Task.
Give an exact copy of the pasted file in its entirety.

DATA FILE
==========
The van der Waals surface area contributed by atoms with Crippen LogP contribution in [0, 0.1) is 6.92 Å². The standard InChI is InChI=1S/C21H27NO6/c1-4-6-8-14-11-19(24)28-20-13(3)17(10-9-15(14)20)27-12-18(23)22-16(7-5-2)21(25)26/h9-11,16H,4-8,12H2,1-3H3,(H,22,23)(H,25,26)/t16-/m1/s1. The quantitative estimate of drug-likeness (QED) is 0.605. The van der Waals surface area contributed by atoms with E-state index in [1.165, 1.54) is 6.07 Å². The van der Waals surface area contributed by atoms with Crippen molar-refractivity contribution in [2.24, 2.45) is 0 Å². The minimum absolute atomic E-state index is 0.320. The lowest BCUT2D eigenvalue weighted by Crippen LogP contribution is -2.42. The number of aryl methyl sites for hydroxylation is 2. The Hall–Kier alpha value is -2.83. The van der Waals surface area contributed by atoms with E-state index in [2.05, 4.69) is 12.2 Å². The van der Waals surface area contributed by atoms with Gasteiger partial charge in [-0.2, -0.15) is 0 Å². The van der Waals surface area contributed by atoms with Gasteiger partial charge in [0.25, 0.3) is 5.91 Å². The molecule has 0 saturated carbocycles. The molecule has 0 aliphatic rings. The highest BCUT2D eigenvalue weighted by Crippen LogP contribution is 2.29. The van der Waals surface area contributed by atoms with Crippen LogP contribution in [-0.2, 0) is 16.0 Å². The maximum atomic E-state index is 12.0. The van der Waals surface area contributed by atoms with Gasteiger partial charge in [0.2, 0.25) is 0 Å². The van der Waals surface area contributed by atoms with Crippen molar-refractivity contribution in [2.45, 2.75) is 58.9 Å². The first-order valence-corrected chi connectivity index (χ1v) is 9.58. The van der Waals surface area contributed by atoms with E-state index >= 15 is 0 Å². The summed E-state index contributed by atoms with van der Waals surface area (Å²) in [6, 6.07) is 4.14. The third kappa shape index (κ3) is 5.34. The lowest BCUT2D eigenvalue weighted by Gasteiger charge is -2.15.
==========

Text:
The van der Waals surface area contributed by atoms with Crippen LogP contribution in [0, 0.1) is 6.92 Å². The standard InChI is InChI=1S/C21H27NO6/c1-4-6-8-14-11-19(24)28-20-13(3)17(10-9-15(14)20)27-12-18(23)22-16(7-5-2)21(25)26/h9-11,16H,4-8,12H2,1-3H3,(H,22,23)(H,25,26)/t16-/m1/s1. The quantitative estimate of drug-likeness (QED) is 0.605. The van der Waals surface area contributed by atoms with E-state index in [1.165, 1.54) is 6.07 Å². The van der Waals surface area contributed by atoms with Crippen molar-refractivity contribution in [2.24, 2.45) is 0 Å². The minimum absolute atomic E-state index is 0.320. The lowest BCUT2D eigenvalue weighted by Crippen LogP contribution is -2.42. The number of aryl methyl sites for hydroxylation is 2. The Hall–Kier alpha value is -2.83. The van der Waals surface area contributed by atoms with E-state index in [2.05, 4.69) is 12.2 Å². The van der Waals surface area contributed by atoms with Gasteiger partial charge in [-0.2, -0.15) is 0 Å². The van der Waals surface area contributed by atoms with Gasteiger partial charge in [0.25, 0.3) is 5.91 Å². The molecule has 0 saturated carbocycles. The molecule has 0 aliphatic rings. The highest BCUT2D eigenvalue weighted by Crippen LogP contribution is 2.29. The van der Waals surface area contributed by atoms with Crippen LogP contribution in [-0.2, 0) is 16.0 Å². The maximum atomic E-state index is 12.0. The van der Waals surface area contributed by atoms with Gasteiger partial charge in [0.2, 0.25) is 0 Å². The van der Waals surface area contributed by atoms with Crippen molar-refractivity contribution in [2.45, 2.75) is 58.9 Å². The first-order valence-corrected chi connectivity index (χ1v) is 9.58. The van der Waals surface area contributed by atoms with E-state index >= 15 is 0 Å². The summed E-state index contributed by atoms with van der Waals surface area (Å²) in [6, 6.07) is 4.14. The third kappa shape index (κ3) is 5.34. The lowest BCUT2D eigenvalue weighted by Gasteiger charge is -2.15.